Long Jack Phillipus Tjakamarra
Long Jack Phillipus Tjakamarra
1932 - 2020
Phillipus, Longjack Phillipus, Jack Phillipus, Jack Jangangjukrba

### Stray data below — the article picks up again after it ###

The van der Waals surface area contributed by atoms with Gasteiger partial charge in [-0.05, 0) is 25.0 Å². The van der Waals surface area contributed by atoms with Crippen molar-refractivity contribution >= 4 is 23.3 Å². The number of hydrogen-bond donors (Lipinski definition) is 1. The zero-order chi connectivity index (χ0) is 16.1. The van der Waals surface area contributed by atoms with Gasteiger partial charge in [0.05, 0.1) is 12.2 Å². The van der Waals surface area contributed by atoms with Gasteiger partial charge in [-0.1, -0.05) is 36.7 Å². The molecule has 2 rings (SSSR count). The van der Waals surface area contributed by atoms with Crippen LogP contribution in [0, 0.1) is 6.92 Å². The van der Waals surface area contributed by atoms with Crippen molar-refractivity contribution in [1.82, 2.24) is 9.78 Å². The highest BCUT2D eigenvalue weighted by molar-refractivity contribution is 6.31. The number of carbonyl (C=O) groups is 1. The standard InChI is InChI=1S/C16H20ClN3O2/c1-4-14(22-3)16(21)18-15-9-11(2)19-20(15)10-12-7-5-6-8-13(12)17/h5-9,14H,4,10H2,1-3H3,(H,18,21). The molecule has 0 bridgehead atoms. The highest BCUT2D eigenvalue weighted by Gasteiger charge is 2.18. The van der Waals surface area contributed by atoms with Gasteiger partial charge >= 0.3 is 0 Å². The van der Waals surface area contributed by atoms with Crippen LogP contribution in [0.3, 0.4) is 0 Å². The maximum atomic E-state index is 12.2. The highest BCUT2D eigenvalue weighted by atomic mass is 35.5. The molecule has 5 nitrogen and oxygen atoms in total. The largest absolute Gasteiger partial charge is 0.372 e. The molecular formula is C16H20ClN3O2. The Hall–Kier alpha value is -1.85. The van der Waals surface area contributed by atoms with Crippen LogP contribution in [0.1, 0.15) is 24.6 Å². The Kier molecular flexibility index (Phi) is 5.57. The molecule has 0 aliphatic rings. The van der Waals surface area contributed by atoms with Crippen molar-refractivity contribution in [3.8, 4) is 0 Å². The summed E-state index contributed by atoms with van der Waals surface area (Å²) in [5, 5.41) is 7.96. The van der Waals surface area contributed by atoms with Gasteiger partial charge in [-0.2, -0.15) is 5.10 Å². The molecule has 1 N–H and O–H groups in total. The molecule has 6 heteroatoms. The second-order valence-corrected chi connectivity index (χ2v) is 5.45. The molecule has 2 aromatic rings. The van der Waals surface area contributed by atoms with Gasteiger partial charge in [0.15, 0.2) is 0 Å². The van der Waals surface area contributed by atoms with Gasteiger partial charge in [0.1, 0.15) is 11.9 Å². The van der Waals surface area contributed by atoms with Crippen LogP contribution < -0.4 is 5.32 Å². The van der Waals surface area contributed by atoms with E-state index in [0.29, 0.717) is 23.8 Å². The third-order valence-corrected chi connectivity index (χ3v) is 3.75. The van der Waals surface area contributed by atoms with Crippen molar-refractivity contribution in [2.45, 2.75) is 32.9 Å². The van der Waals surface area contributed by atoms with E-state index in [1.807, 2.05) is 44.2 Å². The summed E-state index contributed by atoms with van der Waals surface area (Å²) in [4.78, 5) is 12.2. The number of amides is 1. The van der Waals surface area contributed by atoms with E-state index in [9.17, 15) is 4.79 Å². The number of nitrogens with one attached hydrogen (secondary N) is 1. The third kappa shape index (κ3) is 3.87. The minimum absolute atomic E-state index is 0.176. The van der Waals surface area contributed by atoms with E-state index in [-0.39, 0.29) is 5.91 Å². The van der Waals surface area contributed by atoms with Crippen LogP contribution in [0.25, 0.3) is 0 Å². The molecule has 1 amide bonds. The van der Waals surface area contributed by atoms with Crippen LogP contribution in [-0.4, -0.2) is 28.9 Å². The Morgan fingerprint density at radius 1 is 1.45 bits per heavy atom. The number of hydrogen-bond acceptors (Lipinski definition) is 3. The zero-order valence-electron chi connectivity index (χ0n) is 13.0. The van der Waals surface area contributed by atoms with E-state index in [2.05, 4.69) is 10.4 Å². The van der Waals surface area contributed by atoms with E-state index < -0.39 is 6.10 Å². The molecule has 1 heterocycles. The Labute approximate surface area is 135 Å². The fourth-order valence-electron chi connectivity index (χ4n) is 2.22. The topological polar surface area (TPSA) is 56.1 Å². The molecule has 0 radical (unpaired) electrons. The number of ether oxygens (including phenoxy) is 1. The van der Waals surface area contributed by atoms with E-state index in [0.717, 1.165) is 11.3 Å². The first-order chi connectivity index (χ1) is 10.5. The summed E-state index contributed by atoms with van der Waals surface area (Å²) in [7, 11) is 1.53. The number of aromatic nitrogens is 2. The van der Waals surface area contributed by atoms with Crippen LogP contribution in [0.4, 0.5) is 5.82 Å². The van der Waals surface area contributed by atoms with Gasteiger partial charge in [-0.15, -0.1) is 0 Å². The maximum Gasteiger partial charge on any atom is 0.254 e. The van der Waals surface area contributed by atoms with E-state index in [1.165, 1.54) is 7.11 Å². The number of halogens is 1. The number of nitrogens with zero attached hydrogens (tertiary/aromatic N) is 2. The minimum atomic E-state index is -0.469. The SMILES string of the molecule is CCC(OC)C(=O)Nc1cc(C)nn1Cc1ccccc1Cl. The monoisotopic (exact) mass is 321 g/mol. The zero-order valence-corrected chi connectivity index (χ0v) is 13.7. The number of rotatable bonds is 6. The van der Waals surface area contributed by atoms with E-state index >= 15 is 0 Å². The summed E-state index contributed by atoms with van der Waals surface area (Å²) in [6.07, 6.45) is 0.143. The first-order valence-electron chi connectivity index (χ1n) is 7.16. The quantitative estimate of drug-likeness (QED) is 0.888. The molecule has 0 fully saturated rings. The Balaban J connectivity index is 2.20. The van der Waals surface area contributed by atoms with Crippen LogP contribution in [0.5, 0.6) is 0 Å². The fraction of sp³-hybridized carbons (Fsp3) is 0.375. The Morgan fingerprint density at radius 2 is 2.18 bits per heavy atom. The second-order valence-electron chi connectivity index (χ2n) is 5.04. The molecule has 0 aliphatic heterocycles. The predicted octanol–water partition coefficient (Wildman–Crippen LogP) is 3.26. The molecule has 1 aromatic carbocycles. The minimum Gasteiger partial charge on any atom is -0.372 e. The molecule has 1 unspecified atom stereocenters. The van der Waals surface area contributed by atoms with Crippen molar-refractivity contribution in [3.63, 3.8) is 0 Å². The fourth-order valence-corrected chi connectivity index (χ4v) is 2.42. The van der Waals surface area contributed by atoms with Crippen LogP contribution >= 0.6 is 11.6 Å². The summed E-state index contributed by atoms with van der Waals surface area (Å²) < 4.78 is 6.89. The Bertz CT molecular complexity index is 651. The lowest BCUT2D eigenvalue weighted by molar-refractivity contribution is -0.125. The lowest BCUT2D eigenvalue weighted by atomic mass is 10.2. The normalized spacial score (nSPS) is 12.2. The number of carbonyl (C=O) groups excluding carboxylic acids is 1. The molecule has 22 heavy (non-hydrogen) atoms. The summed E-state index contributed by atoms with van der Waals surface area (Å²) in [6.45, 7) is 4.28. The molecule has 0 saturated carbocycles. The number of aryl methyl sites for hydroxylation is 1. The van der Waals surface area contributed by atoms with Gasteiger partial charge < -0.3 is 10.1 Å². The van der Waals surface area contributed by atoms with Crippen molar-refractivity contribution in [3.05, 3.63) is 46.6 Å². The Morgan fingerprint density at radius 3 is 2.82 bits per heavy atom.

A tall man, of ‘fine bearing’ as art teacher Geoff Bardon described him, Long Jack Phillipus was one of Bardon’s original group of ‘painting men’. Born at the important Rain Dreaming site of Kalipinypa, north-east of Kintore, he grew up in the bush and ‘came in’ with other family members to Haasts Bluff as a teenager in the late 1950’s after the death of his mother. He worked as a stockman and later, when he settled at Papunya, as a school yardsman and community councilor. He was competent in his dealings with white people and always a productive worker but also knew a lot about Aboriginal law and loved to ‘go bush’ on hunting expeditions at any opportunity. His reflective nature prompted his interest in Christianity and possibly protected him from the ravages of alcohol that beset many of his hard-drinking friends. In 1984, finding Christianity quite compatible with his traditional spiritual beliefs, he became ordained as a Lutheran pastor. He was always alert to the conflicts that swept through the Papunya settlement where four tribal groups from a huge desert area had been re-settled with their resulting difficulties in adjusting to a European lifestyle. Long Jack Phillipus was an instrumental member of the group involved in creating the famous mural that marked the beginning of the contemporary Western Desert art movement. He participated in the secret discussions amongst the senior law men and later told Bardon that the Honey Ant design was a gift, ‘given to the white man’s school’ by ceremonial leaders of the Aboriginal people. As school yardsman, Long Jack Phillipus prepared the walls with cement rendering and coats of white primer and then later assisted Kaapa Tjampitjinpa and Billy Stockman Tjapaltjarri in the mural painting itself. Amongst the enthusiastic group that began to paint regularly at the back of the school art room, Long Jack’s work was some of the first to sell in Alice Springs, spurring the other men on in their efforts and commitment. Long Jack shared close ties over Kalipinypa with ‘Old’ Walter Tjampitjinpa and Johnny Warangkula and was the owner of the principal Possum Dreaming site in the Gibson Desert, Ngamarunya, which featured strongly as a subject of his art. His painting style appealed to the public with its symmetrical balance and stylised figurative elements. While he leaned towards a softer, slightly more decorative approach, by using the traditional earth colours in more harmonious ways than a number of the other men, he still achieved the striking effects that first grabbed the attention of the Australian art world during the early years of the art movement. A change of government in 1972 brought in a new era of interest and funding for cultural activities throughout Australia, resulting in the establishment of the Australia Council for the Arts and its Aboriginal Arts Board. Long Jack, who had lived in Papunya since 1962, was part of a delegation of Papunya artists who went to Sydney to provide advice and support on new policies that encouraged self-determination amongst Aboriginal communities. The participants were conscious of themselves as part of an ‘art movement’, the force of their communal creativity generating a positive influence individually but even more importantly, upon their wider cultural identity. When criticism appeared in the media, the group prepared a reply: “We are not ‘ turning our heritage into cash’ -we want the whole world to know of our culture,’ they claimed. ‘We keep our ‘sacred heritage’ for ourselves, for our ceremonies and for our children’… The paintings show our stories but only non-sacred stories. The designs we use are the designs we have always used’ (Johnson 2000: 188). The process of refining the contemporary style had not proceeded without controversy. Bardon had encouraged the men to paint children’s stories after conflict had arisen between tribal groups regarding secret sacred material being revealed to the art buying public. Because of the discord that often prevailed at Papunya, lives could be put in danger if tribal law was infringed. The simple intelligibility of these introductory stories brought different backgrounds and interests together in a straightforward relationship between mark and message. Sacred references were disguised or abstracted so that an uninitiated viewer could not decipher them. Long Jack helped Bardon to comprehend the important issue of tribal and personal custody of Dreamings. He also took a lead in stepping away from problematic subjects with his paintings of the Kadaitcha Dreaming 1972, the feared and invisible spirit who punishes wayward children, and many Water Dreamings which tell of the wondrous, life-giving effects of rain in the desert. During the early 1970’s Long Jack served on the Aboriginal Arts Board of the Australia Council and created some of Papunya Tula’s largest early canvases for the board’s overseas exhibition program. Although he was awarded first prize in the Northern Territory Golden Jubilee Art Award in 1983 and took out first prize in the Alice Art award the following year, Long Jack found it difficult to make the transition during the late 1980’s and 1990’s to an equally appealing esthetic minimalism as a number of his contemporaries. While he continued painting for Papuya Tula for many years, he was instrumental along with Paddy Carroll Tjungurrayi, William Sandy, Dinny Nolan Tjampitjimpa and others in supporting the Papunya Community Council when it established Warumpi Arts as an alternative support organization and retail outlet for artists continuing to live in the Papunya Community. Warumpi Arts operated a gallery in Alice Springs throughout the 1990’s and Long Jack’s works were regularly featured there. It is likely that his defection from Papunya Tula was born of his frustration at seeing the work of a number of his contemporaries as well as that of other, younger and emerging artists sell more regularly and at higher prices than his own. Nevertheless, his paintings produced for Papunya Tula are undoubtedly his best works and it was principally through his association with the company that he regularly participated in important landmark exhibitions throughout the 1980’s and early 1990’s including The Face of the Centre, Mythscapes, and Power of the Land, all curated by the National Gallery of Victoria. His early works are represented in many impressive and important collections and will always demand the greatest attention. While he continued to paint throughout the 1990’s and beyond, Long Jack Phillipus will be remembered principally for his leading role during the emergence of the movement. His late career works have been less popular than those produced during the 1980’s yet they enabled Long Jack to provide a steady source of financial support and encouragement to his large and extended family.